I find that the Export of Manipuate contains backforward play, see a simplified example:

  Plot[Sin[2 x + φ], {x, 0, 10}], {φ, 0, 2 π}]]

You can see the problem in the SWF file. (I'm sorry that the exported SWF file cannot be uploaded here)

Actually, I have two questions here,

  1. Is there any simple way to get a animation with only forward play? I can find nothing about this in the help documents.

  2. Why is GIF not working in Export? That is to say, if I use Export["try.gif", Manipulate[...]],the exported file, otherwise an animation, is only a static picture actually.

  • 3
    $\begingroup$ Try Export["yourfile.gif", Table[Plot[Sin[2 x + \[Phi]], {x, 0, 10}], {\[Phi], 0, 2 Pi, 2 Pi/20}]] $\endgroup$ Oct 29, 2012 at 3:46
  • $\begingroup$ @ belisarius, you mean the gif can only be used in exporting a sequence of images? $\endgroup$
    – yulinlinyu
    Oct 29, 2012 at 3:49
  • $\begingroup$ An animated GIF is just a series of GIFs ... you have to specify them one by one, yes $\endgroup$ Oct 29, 2012 at 3:50
  • 1
    $\begingroup$ There was also a way by using Animate[]. I don't remember it right now $\endgroup$ Oct 29, 2012 at 3:51

1 Answer 1


Both questions can be addressed by using a Table to generate the frames of the animation rather than Manipulate:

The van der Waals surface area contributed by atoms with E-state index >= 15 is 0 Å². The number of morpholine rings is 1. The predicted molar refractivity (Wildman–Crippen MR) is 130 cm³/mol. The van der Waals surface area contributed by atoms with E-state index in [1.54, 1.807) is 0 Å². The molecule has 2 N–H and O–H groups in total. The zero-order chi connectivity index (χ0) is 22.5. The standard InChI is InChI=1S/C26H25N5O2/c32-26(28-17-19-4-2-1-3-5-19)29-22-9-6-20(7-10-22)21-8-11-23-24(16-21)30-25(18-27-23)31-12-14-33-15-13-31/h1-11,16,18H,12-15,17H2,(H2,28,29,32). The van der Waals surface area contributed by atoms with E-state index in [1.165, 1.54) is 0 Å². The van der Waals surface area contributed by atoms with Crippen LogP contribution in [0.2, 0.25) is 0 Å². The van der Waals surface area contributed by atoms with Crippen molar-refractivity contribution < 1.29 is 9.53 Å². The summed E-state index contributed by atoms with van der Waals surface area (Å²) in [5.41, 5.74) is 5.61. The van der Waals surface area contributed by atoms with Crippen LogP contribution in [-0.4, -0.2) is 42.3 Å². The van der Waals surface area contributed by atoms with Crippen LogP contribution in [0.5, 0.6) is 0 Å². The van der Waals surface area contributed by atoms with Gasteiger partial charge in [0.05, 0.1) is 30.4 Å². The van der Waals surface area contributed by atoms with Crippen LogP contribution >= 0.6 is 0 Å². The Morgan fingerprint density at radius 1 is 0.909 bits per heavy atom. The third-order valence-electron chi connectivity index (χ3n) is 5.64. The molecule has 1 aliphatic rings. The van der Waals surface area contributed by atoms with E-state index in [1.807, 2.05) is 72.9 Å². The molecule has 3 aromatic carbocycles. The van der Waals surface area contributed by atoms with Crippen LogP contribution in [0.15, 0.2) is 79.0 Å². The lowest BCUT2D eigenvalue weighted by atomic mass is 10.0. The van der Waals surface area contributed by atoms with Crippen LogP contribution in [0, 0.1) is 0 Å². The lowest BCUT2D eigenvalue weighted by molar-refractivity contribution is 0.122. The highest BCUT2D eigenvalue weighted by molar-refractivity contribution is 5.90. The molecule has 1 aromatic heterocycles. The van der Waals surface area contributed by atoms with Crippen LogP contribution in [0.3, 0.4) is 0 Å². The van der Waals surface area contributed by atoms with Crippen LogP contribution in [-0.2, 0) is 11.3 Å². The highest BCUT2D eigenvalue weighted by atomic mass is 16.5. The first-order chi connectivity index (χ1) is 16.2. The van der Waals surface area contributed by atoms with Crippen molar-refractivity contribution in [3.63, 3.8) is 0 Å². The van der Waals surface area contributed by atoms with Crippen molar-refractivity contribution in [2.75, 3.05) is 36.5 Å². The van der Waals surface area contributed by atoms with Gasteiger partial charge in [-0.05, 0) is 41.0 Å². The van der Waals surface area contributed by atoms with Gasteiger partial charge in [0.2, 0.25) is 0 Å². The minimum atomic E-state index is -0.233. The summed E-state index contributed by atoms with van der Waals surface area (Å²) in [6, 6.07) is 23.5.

mov = Table[Plot[Sin[2 x + ϕ], {x, 0, 10}, PlotRange->All], {ϕ, 0, 2 π, 
2 π/10}];
Export["movie.gif", mov] 

enter image description here

Although this runs the animation in the forward direction only, it does repeat indefinitely. This technique is not limited to .gif, e.g., I use this to export .swf animations quite a bit.

You can of course control the smoothness of the animation by changing the increment 2 π/10 to something smaller if you like.

  • 4
    $\begingroup$ Quick comment: better to use Export["movie.gif", Most[mov]] because your Table duplicates the starting point of the periodicity interval so that the movie appears to stop briefly when it completes one loop. $\endgroup$
    – Jens
    Nov 29, 2012 at 17:23
  • $\begingroup$ Good point, although I left that repetitious frame there so he could see the animation was repeating (and when). This may not be desirable in his final application though. $\endgroup$
    – JohnD
    Nov 29, 2012 at 17:31

Your Answer

By clicking “Post Your Answer”, you agree to our terms of service and acknowledge you have read our privacy policy.

Not the answer you're looking for? Browse other questions tagged or ask your own question.